Wednesday, October 31, 2012

champagne is overrated

Normally I don't indulge my pinterest side but I am logged onto the website and viewing instructions on assembling turkey oreos and I am wondering who has time for this. I keep browsing because like all women I am enamored by the glitter and razzle-dazzle and the darn prettiness of the thing. I remind you that there are no lace curtains in my household or flowery wallpaper although I have admired these things in other women's homes.

I am in Florida to see Sarah get married and her wedding could have been pulled right from that website and I mean that as a serious compliment.

My brother's children are friendly and generous with their time to the elders of the family and that's admirable considering how rarely we say anything interesting. My brother, Sarah's father and I have had our disagreements. There is a scar on his left temple just past the hair line. I hit him hard with a metal ice cube tray back in the 60's and the tray was full of rock-like ice and I'm pretty sure I had a good reason at the time.

We were more violent back then. Monkey bars were embedded in cement slabs and every day our young brains were bombarded with sugar overload from drinking large quantities of Kool-aid and then there were all those Three Stooges episodes we watched.

All things forgiven I still get an invite to the wedding. It is an elegant affair and we are sitting next to a small body of water shaded by trees with swans and a fountain. It is crazy beautiful. No alcohol will be served so we don't have to worry about some one's crazy aunt falling off a chair like the last time. And I am kidding.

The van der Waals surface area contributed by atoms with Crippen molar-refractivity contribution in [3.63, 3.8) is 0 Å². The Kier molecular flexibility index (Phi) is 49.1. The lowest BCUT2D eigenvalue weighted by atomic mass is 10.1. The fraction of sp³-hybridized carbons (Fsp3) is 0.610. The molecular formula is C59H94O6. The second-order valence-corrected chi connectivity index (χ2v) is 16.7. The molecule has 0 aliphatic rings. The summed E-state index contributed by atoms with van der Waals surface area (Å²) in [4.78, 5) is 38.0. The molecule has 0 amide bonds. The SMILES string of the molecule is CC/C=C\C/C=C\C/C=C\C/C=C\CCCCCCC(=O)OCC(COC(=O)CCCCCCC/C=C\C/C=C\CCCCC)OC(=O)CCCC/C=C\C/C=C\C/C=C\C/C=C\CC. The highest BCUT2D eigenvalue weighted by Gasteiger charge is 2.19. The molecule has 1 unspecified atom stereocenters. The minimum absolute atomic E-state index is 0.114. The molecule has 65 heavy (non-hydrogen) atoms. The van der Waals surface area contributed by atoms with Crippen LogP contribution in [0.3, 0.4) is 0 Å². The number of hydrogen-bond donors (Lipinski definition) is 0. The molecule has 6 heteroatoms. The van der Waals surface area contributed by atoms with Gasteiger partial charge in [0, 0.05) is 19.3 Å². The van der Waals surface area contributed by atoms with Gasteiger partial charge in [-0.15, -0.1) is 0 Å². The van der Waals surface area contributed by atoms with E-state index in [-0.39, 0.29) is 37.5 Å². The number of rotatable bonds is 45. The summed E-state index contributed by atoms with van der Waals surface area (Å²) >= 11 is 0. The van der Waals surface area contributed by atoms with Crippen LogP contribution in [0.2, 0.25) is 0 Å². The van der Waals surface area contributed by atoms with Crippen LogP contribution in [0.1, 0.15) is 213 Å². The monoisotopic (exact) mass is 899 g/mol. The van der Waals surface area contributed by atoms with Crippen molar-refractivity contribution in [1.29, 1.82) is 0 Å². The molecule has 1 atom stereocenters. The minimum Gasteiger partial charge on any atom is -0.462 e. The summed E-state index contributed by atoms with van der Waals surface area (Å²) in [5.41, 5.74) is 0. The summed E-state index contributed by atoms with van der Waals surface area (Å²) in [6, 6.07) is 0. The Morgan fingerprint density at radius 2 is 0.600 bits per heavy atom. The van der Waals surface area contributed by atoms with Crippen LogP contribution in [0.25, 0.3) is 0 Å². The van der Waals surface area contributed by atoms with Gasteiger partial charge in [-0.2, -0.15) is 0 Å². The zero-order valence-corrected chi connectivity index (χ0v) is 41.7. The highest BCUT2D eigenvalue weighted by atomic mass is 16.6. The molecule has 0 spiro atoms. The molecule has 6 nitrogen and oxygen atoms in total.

The bride is shimmering, literally shimmering in all that lace and her coal black hair is pulled back in a simple chiffon with what I'm guessing are lilies. I don't know these tropical blooms and the Ecuadorian pink roses are everywhere.

I watch my brother walk this gorgeous woman down the aisle and his face struggles with the volume of emotion swelling within and he seems surprised by the enormity of it.  I look for the half-circle scar from the ice tray that his receding hairline should have laid bare and I fail to see it. Like so many useless and perturbing memories it's gone, good riddance.
I raise a glass to this lovely place and company and I would swear this stuff is champagne.

Tuesday, October 23, 2012

not so trivial things

Traveling with an elderly parent is like childbirth. Painful and conveniently forgotten as the brain erases all memories of the event insuring you will become impregnated again and keep the species going.  And so I agreed to take another trip with my father and I had forgotten all the mishaps that seem to happen when I travel with the old man. As we were standing in the security line at O'Hare my father told me he had no picture ID on his person and I realized it was going to be a very long trip.